Patellofemoral pain syndrome, or runners knee, is one of the most common causes of anterior knee pain. It makes daily activities like climbing stairs difficult for patients. While the syndrome is most common in athletes, females, and young adults, it can particularly affect runners.
What Causes Patellofemoral Pain Syndrome?
It’s called runner’s knee because overuse from athletic training is a significant factor. Repetitive stress or sudden changes in activity can spark pain. In addition, misalignment of the knee cap, or patella, also plays a role. When the knee bends, abnormal tracking of the knee cap within the knee joint can lead to pain. Other factors include anatomical features such as foot deformities, different leg lengths, and being knock-kneed or bow-legged.
Rest, ice, and elevation go a long way for short-term relief. For some patients, orthotics and athletic taping can temporarily improve pain.
Many patients will benefit from physical therapy to strengthen the muscles in their legs, especially the powerful muscles of the hip and thigh. Ultimately, a physical therapist will create a plan of care individualized to each person, which may include manual therapy, exercise, and education about running techniques and joint loading principles.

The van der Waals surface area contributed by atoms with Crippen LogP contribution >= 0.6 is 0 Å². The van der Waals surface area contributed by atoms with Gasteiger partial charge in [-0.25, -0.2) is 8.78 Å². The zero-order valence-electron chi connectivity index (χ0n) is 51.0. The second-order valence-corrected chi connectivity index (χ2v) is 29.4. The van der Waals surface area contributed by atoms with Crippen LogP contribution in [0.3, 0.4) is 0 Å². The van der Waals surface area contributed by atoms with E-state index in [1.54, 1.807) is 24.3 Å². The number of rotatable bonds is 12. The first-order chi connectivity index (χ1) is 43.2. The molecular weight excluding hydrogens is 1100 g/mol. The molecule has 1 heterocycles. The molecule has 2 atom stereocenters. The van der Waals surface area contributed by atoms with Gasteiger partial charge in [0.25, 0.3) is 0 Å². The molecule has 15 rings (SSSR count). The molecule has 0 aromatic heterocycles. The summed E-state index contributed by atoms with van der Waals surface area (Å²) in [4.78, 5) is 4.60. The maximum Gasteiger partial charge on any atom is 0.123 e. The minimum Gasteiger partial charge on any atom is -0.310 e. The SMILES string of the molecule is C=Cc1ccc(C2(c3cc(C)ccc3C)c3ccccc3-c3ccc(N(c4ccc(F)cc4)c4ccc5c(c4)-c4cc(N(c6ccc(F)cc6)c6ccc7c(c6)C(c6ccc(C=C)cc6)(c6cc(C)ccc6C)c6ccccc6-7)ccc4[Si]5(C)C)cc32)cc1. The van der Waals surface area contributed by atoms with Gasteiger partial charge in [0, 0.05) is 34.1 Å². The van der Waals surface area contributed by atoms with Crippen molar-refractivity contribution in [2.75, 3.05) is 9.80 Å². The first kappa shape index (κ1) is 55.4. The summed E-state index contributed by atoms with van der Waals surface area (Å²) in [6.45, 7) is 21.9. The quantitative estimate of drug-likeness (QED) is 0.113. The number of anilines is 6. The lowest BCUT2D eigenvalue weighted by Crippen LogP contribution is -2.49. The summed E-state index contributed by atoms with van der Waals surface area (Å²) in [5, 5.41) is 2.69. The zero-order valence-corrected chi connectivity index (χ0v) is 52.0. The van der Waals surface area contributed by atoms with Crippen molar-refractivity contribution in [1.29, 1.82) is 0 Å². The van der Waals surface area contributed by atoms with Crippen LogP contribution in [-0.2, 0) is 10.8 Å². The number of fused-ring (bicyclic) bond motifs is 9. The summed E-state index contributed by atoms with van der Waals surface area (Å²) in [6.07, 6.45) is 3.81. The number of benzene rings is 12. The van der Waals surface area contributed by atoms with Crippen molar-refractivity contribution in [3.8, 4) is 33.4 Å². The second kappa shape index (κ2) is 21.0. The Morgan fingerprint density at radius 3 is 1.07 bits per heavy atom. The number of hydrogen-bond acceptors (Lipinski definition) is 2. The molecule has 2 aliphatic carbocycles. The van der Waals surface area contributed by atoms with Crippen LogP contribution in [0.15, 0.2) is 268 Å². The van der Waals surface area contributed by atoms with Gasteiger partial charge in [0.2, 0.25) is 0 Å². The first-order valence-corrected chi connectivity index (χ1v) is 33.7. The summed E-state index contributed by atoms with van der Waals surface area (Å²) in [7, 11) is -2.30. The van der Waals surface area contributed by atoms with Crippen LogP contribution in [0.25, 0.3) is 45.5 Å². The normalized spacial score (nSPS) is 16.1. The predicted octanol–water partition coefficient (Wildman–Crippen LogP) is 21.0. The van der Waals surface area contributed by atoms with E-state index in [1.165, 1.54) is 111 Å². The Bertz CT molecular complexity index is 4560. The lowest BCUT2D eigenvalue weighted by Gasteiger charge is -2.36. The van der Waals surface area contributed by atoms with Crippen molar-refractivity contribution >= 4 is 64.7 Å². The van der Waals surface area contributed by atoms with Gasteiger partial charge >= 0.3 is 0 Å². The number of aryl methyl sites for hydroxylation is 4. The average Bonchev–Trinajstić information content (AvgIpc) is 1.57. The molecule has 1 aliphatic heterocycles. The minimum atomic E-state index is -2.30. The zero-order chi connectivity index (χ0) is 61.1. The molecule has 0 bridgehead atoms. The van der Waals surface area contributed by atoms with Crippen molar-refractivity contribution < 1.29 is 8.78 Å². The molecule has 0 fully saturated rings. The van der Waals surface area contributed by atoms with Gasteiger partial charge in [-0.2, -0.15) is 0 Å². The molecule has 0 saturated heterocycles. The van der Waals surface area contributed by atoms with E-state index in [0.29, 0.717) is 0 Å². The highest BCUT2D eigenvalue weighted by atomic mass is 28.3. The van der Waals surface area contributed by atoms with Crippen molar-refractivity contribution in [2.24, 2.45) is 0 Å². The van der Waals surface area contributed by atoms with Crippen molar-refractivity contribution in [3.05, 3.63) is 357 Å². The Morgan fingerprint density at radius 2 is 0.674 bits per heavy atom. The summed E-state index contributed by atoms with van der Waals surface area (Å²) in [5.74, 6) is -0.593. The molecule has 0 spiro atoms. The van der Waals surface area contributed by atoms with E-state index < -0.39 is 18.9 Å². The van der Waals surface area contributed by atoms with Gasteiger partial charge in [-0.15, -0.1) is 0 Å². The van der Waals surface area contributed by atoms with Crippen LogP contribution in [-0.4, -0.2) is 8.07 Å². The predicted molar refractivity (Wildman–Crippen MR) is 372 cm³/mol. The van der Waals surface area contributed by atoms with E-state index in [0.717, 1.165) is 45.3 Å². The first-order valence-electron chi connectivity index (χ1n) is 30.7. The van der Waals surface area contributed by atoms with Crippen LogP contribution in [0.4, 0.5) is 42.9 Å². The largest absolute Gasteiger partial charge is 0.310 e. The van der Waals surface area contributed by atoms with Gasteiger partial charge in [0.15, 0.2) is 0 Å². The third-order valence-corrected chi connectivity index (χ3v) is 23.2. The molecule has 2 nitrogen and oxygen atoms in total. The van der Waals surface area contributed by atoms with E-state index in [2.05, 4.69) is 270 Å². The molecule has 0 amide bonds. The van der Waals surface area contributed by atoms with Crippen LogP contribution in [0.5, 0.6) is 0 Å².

A vast amount of research exists that does not recommend surgical treatment for runner’s knee. Currently, there’s insufficient evidence to show improved clinical outcomes with surgery over less invasive strategies. For example, a meta-analysis from the BMJ revealed a lack of rigorous studies evaluating the effectiveness of surgery to treat Patellofemoral Pain Syndrome. Thus, physicians should rarely consider surgical interventions and only after all other measures have failed and imaging identifies features such as lesions, tendinopathy, or synovitis.
Preventing Patellofemoral Pain Syndrome
The number one way to prevent runner’s knee from occurring or reoccurring is to maintain proper strength and flexibility of the muscles around the knee. For example, patients can incorporate hamstring and quadricep stretching and exercises into warm-ups, cool-downs, and cross-training. Runners also need to be cognizant of increasing training gradually and maintaining a healthy body weight to avoid over-stressing the knees.
Referring Patients for Care
Non-invasive treatments should be the first line of defense when a patient presents with pain in the front of their knee. Next, focus on rehabilitation exercises and prevention. At Churchill Orthopedic Rehabilitation, our experts can create a treatment plan tailored to each patient’s needs. Our running program gives athletes techniques to maintain conditioning and prevent injury. To schedule an appointment for physical therapy, call our office at 201-833-1333.